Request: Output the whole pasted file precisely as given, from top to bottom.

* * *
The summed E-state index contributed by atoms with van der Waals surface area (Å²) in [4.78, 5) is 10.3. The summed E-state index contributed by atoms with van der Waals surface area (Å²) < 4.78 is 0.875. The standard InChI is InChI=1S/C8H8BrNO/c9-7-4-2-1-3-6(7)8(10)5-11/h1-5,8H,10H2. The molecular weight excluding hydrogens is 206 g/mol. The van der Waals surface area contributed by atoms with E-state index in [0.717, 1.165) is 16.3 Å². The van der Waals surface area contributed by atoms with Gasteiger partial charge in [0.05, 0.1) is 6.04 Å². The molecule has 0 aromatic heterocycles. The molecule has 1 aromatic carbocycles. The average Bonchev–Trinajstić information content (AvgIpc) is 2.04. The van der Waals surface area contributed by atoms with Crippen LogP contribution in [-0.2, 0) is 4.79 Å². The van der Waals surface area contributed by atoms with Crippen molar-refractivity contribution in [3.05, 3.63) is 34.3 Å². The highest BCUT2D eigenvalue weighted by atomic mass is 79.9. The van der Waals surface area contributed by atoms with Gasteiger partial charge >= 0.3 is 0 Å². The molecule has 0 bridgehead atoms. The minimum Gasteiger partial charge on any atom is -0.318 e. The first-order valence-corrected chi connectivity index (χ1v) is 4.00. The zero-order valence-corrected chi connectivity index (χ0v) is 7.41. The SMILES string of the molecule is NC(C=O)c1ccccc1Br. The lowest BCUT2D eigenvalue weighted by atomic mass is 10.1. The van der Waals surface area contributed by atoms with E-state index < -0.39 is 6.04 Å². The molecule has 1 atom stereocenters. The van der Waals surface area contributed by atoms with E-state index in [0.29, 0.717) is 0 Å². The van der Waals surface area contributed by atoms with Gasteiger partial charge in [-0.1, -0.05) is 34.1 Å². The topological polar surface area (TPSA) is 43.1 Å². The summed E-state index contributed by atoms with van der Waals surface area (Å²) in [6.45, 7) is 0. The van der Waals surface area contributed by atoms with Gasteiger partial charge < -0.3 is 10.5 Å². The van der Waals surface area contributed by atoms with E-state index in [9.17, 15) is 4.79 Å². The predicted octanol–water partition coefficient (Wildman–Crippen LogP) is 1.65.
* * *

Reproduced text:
The summed E-state index contributed by atoms with van der Waals surface area (Å²) in [4.78, 5) is 10.3. The summed E-state index contributed by atoms with van der Waals surface area (Å²) < 4.78 is 0.875. The standard InChI is InChI=1S/C8H8BrNO/c9-7-4-2-1-3-6(7)8(10)5-11/h1-5,8H,10H2. The molecular weight excluding hydrogens is 206 g/mol. The van der Waals surface area contributed by atoms with E-state index in [0.717, 1.165) is 16.3 Å². The van der Waals surface area contributed by atoms with Gasteiger partial charge in [0.05, 0.1) is 6.04 Å². The molecule has 0 aromatic heterocycles. The molecule has 1 aromatic carbocycles. The average Bonchev–Trinajstić information content (AvgIpc) is 2.04. The van der Waals surface area contributed by atoms with Crippen LogP contribution in [-0.2, 0) is 4.79 Å². The van der Waals surface area contributed by atoms with Crippen molar-refractivity contribution in [3.05, 3.63) is 34.3 Å². The highest BCUT2D eigenvalue weighted by atomic mass is 79.9. The van der Waals surface area contributed by atoms with Gasteiger partial charge >= 0.3 is 0 Å². The molecule has 0 bridgehead atoms. The minimum Gasteiger partial charge on any atom is -0.318 e. The first-order valence-corrected chi connectivity index (χ1v) is 4.00. The zero-order valence-corrected chi connectivity index (χ0v) is 7.41. The SMILES string of the molecule is NC(C=O)c1ccccc1Br. The lowest BCUT2D eigenvalue weighted by atomic mass is 10.1. The van der Waals surface area contributed by atoms with E-state index < -0.39 is 6.04 Å². The molecule has 1 atom stereocenters. The van der Waals surface area contributed by atoms with E-state index in [0.29, 0.717) is 0 Å². The van der Waals surface area contributed by atoms with Gasteiger partial charge in [-0.1, -0.05) is 34.1 Å². The topological polar surface area (TPSA) is 43.1 Å². The summed E-state index contributed by atoms with van der Waals surface area (Å²) in [6.45, 7) is 0. The van der Waals surface area contributed by atoms with Gasteiger partial charge < -0.3 is 10.5 Å². The van der Waals surface area contributed by atoms with E-state index in [9.17, 15) is 4.79 Å². The predicted octanol–water partition coefficient (Wildman–Crippen LogP) is 1.65.